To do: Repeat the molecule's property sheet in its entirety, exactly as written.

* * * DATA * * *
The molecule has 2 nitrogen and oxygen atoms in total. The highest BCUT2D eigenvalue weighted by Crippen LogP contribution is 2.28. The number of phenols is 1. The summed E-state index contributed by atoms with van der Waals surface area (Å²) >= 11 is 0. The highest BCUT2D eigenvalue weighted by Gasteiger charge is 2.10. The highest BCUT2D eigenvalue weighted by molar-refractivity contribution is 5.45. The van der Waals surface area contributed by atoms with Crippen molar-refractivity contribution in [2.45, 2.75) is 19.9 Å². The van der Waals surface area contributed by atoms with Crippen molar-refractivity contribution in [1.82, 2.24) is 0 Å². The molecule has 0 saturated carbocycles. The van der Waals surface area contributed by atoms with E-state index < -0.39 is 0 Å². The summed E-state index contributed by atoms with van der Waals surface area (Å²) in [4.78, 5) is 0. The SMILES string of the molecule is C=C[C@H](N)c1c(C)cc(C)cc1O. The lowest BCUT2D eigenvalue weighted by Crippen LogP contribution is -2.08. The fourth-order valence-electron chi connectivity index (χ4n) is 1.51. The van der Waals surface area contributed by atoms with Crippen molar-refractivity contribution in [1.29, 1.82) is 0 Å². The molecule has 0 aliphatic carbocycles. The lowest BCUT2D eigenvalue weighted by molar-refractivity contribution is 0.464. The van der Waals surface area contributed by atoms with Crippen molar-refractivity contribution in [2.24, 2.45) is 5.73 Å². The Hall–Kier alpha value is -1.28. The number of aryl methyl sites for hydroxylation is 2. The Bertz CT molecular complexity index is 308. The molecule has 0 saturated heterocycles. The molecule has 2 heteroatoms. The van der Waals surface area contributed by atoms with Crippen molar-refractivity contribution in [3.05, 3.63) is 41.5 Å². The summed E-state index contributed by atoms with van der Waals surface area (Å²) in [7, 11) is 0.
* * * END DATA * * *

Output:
The molecule has 2 nitrogen and oxygen atoms in total. The highest BCUT2D eigenvalue weighted by Crippen LogP contribution is 2.28. The number of phenols is 1. The summed E-state index contributed by atoms with van der Waals surface area (Å²) >= 11 is 0. The highest BCUT2D eigenvalue weighted by Gasteiger charge is 2.10. The highest BCUT2D eigenvalue weighted by molar-refractivity contribution is 5.45. The van der Waals surface area contributed by atoms with Crippen molar-refractivity contribution in [2.45, 2.75) is 19.9 Å². The van der Waals surface area contributed by atoms with Crippen molar-refractivity contribution in [1.82, 2.24) is 0 Å². The molecule has 0 saturated carbocycles. The van der Waals surface area contributed by atoms with E-state index < -0.39 is 0 Å². The summed E-state index contributed by atoms with van der Waals surface area (Å²) in [4.78, 5) is 0. The SMILES string of the molecule is C=C[C@H](N)c1c(C)cc(C)cc1O. The lowest BCUT2D eigenvalue weighted by Crippen LogP contribution is -2.08. The fourth-order valence-electron chi connectivity index (χ4n) is 1.51. The van der Waals surface area contributed by atoms with Crippen molar-refractivity contribution in [1.29, 1.82) is 0 Å². The molecule has 0 aliphatic carbocycles. The lowest BCUT2D eigenvalue weighted by molar-refractivity contribution is 0.464. The van der Waals surface area contributed by atoms with Crippen molar-refractivity contribution in [2.24, 2.45) is 5.73 Å². The Hall–Kier alpha value is -1.28. The number of aryl methyl sites for hydroxylation is 2. The Bertz CT molecular complexity index is 308. The molecule has 0 saturated heterocycles. The molecule has 2 heteroatoms. The van der Waals surface area contributed by atoms with Crippen molar-refractivity contribution in [3.05, 3.63) is 41.5 Å². The summed E-state index contributed by atoms with van der Waals surface area (Å²) in [7, 11) is 0.